This section is from the book "Commercial Gardening Vol4", by John Weathers (the Editor). Also available from Amazon: Commercial Gardening, A Practical & Scientific Treatise For Market Gardeners.
This tuberous-rooted plant is closely related to the common Sunflower, and resembles it in appearance. Except in very hot seasons and in the most favoured spots, however, it rarely flowers in the British Islands. This is rather in its favour from a market growers point of view, as flowering would tend probably to a considerable decrease in the size and quantity of the underground potato-like tubers. Owing to its great vigour, the Jerusalem Artichoke is an excellent plant for poor and badly drained ground, as the evaporation of moisture from the leaves is great during the period of growth. (See Vol. I, p. 120).
The Jerusalem or Potato Artichoke is an easily cultivated vegetable for which the demand is very fluctuating. It is generally planted in the bottom of balks, like Potatoes. Soot, wood ashes, and potash are good manures. The plants require earthing in the summer, as potatoes do, but watch must be kept so that all horse hoeings and the earthing are finished before the tops grow too high, or the Whipple tree will break them off; and where this occurs the plant will spend its energy in producing a bunch of stems instead of tubers.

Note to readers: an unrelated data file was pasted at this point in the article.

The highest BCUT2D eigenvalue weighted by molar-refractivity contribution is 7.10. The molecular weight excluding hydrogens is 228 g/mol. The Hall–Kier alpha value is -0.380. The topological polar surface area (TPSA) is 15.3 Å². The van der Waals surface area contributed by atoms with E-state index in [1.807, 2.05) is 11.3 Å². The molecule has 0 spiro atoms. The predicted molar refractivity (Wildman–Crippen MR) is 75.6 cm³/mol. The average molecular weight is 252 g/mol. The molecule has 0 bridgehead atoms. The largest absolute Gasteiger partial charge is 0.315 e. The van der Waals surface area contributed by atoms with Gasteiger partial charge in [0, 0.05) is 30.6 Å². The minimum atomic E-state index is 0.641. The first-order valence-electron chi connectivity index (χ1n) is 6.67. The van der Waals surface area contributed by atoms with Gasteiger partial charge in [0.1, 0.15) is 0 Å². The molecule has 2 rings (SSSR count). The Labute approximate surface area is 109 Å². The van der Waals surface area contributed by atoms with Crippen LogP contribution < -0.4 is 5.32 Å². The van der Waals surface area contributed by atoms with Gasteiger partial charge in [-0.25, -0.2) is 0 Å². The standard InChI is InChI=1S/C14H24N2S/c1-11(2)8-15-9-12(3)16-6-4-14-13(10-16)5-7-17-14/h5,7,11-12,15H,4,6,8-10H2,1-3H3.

The tops, when green, are useful forage for horses, cattle, or sheep. Lifting may commence in October and continue all the winter. The tubers are quite hardy - no frost will affect them - so that they can be left in the ground.
There are two sorts in cultivation - the "red" and the "white". The latter is the stronger grower and produces the heaviest crops, though customers will be found sometimes to ask for the red. The Artichoke, by its strong growth, forms a good crop to plant on land that has got foul, but as every little piece of tuber left in the land will grow in the following spring, it needs to be followed itself by a strong crop, and one that will admit of the horse hoe being used freely.
The Artichoke has of recent years developed a fungoid disease which attacks the stalk when nearly full-grown and kills the plant. Little is known of this disease yet, and no remedy for it has been found.
The small and broken tubers that cannot be marketed, if cooked, make good food for pigs. [w. G. L].